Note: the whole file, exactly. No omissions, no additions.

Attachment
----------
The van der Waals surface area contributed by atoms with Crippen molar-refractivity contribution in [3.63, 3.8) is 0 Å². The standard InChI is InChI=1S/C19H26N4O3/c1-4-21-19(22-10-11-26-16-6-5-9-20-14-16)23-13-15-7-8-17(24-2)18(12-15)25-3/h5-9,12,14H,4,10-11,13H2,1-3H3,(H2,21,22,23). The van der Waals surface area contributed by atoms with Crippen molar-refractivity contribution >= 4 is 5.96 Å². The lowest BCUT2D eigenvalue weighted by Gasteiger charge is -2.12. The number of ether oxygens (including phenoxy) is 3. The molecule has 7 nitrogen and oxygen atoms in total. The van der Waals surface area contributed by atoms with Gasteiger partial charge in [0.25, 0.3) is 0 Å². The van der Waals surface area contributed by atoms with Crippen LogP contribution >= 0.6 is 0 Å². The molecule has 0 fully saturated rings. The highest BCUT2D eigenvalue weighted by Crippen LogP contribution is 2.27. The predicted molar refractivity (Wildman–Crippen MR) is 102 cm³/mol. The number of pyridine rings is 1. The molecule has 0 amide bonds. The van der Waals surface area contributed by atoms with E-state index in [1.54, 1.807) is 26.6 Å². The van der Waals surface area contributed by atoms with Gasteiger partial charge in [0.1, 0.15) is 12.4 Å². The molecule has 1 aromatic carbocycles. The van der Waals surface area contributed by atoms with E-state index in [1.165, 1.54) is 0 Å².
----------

The van der Waals surface area contributed by atoms with Crippen molar-refractivity contribution in [3.63, 3.8) is 0 Å². The standard InChI is InChI=1S/C19H26N4O3/c1-4-21-19(22-10-11-26-16-6-5-9-20-14-16)23-13-15-7-8-17(24-2)18(12-15)25-3/h5-9,12,14H,4,10-11,13H2,1-3H3,(H2,21,22,23). The van der Waals surface area contributed by atoms with Crippen molar-refractivity contribution >= 4 is 5.96 Å². The lowest BCUT2D eigenvalue weighted by Gasteiger charge is -2.12. The number of ether oxygens (including phenoxy) is 3. The molecule has 7 nitrogen and oxygen atoms in total. The van der Waals surface area contributed by atoms with Gasteiger partial charge in [0.25, 0.3) is 0 Å². The van der Waals surface area contributed by atoms with Crippen LogP contribution >= 0.6 is 0 Å². The molecule has 0 fully saturated rings. The highest BCUT2D eigenvalue weighted by Crippen LogP contribution is 2.27. The predicted molar refractivity (Wildman–Crippen MR) is 102 cm³/mol. The number of pyridine rings is 1. The molecule has 0 amide bonds. The van der Waals surface area contributed by atoms with E-state index in [1.54, 1.807) is 26.6 Å². The van der Waals surface area contributed by atoms with Gasteiger partial charge in [0.1, 0.15) is 12.4 Å². The molecule has 1 aromatic carbocycles. The van der Waals surface area contributed by atoms with E-state index in [1.165, 1.54) is 0 Å².